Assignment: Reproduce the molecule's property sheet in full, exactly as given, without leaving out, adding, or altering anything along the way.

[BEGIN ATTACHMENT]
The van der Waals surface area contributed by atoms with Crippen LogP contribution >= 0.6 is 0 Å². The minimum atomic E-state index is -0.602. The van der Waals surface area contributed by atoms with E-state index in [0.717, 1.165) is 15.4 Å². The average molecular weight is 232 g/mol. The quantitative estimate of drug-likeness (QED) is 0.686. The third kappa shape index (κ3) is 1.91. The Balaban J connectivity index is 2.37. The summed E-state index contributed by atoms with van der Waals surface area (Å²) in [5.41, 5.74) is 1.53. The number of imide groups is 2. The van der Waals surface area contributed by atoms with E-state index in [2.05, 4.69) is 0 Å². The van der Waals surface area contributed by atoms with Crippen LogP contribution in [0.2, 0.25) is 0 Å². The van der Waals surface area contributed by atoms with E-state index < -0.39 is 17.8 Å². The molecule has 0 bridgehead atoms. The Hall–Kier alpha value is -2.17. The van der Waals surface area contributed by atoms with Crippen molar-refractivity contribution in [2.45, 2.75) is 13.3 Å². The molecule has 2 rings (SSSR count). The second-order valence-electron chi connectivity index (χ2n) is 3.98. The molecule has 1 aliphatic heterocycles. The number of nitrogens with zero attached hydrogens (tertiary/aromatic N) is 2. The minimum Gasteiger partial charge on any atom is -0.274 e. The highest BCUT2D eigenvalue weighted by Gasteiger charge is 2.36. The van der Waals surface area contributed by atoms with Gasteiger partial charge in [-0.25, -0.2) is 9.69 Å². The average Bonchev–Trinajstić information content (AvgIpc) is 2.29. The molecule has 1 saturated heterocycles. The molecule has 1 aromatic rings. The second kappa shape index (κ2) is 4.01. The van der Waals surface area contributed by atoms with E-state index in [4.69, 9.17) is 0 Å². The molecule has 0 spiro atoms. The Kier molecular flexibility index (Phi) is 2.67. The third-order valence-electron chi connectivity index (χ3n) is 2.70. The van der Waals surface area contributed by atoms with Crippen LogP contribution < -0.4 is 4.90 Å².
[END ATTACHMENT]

The van der Waals surface area contributed by atoms with Crippen LogP contribution >= 0.6 is 0 Å². The minimum atomic E-state index is -0.602. The van der Waals surface area contributed by atoms with E-state index in [0.717, 1.165) is 15.4 Å². The average molecular weight is 232 g/mol. The quantitative estimate of drug-likeness (QED) is 0.686. The third kappa shape index (κ3) is 1.91. The Balaban J connectivity index is 2.37. The summed E-state index contributed by atoms with van der Waals surface area (Å²) in [5.41, 5.74) is 1.53. The number of imide groups is 2. The van der Waals surface area contributed by atoms with E-state index in [2.05, 4.69) is 0 Å². The van der Waals surface area contributed by atoms with Crippen LogP contribution in [0.2, 0.25) is 0 Å². The van der Waals surface area contributed by atoms with E-state index < -0.39 is 17.8 Å². The molecule has 0 bridgehead atoms. The Hall–Kier alpha value is -2.17. The van der Waals surface area contributed by atoms with Crippen molar-refractivity contribution in [2.45, 2.75) is 13.3 Å². The molecule has 2 rings (SSSR count). The second-order valence-electron chi connectivity index (χ2n) is 3.98. The molecule has 1 aliphatic heterocycles. The number of nitrogens with zero attached hydrogens (tertiary/aromatic N) is 2. The minimum Gasteiger partial charge on any atom is -0.274 e. The highest BCUT2D eigenvalue weighted by Gasteiger charge is 2.36. The van der Waals surface area contributed by atoms with Gasteiger partial charge in [-0.25, -0.2) is 9.69 Å². The average Bonchev–Trinajstić information content (AvgIpc) is 2.29. The molecule has 1 saturated heterocycles. The molecule has 1 aromatic rings. The second kappa shape index (κ2) is 4.01. The van der Waals surface area contributed by atoms with E-state index in [4.69, 9.17) is 0 Å². The molecule has 0 spiro atoms. The Kier molecular flexibility index (Phi) is 2.67. The third-order valence-electron chi connectivity index (χ3n) is 2.70. The van der Waals surface area contributed by atoms with Crippen LogP contribution < -0.4 is 4.90 Å².